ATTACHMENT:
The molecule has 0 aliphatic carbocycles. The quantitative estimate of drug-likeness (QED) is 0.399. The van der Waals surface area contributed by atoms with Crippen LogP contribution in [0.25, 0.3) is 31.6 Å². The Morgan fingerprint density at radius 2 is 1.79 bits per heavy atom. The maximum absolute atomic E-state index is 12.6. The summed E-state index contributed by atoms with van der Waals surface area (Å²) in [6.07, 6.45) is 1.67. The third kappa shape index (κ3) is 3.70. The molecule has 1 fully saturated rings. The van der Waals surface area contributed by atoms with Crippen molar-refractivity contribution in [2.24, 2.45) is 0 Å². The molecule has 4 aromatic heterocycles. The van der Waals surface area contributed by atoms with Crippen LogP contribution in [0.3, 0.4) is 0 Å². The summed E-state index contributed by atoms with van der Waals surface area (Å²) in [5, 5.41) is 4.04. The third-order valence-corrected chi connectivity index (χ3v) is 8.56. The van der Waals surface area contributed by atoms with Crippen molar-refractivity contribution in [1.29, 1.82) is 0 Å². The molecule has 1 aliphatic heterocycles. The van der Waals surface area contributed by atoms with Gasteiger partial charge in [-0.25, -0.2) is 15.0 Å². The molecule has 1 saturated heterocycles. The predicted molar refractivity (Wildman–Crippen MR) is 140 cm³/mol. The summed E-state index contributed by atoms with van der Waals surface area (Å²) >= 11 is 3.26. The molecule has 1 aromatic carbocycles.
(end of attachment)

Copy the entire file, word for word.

The molecule has 0 aliphatic carbocycles. The quantitative estimate of drug-likeness (QED) is 0.399. The van der Waals surface area contributed by atoms with Crippen LogP contribution in [0.25, 0.3) is 31.6 Å². The Morgan fingerprint density at radius 2 is 1.79 bits per heavy atom. The maximum absolute atomic E-state index is 12.6. The summed E-state index contributed by atoms with van der Waals surface area (Å²) in [6.07, 6.45) is 1.67. The third kappa shape index (κ3) is 3.70. The molecule has 1 fully saturated rings. The van der Waals surface area contributed by atoms with Crippen molar-refractivity contribution in [2.24, 2.45) is 0 Å². The molecule has 4 aromatic heterocycles. The van der Waals surface area contributed by atoms with Crippen LogP contribution in [0.3, 0.4) is 0 Å². The summed E-state index contributed by atoms with van der Waals surface area (Å²) in [5, 5.41) is 4.04. The third-order valence-corrected chi connectivity index (χ3v) is 8.56. The van der Waals surface area contributed by atoms with Crippen molar-refractivity contribution in [1.29, 1.82) is 0 Å². The molecule has 1 aliphatic heterocycles. The van der Waals surface area contributed by atoms with Gasteiger partial charge in [-0.25, -0.2) is 15.0 Å². The molecule has 1 saturated heterocycles. The predicted molar refractivity (Wildman–Crippen MR) is 140 cm³/mol. The summed E-state index contributed by atoms with van der Waals surface area (Å²) >= 11 is 3.26. The molecule has 1 aromatic carbocycles.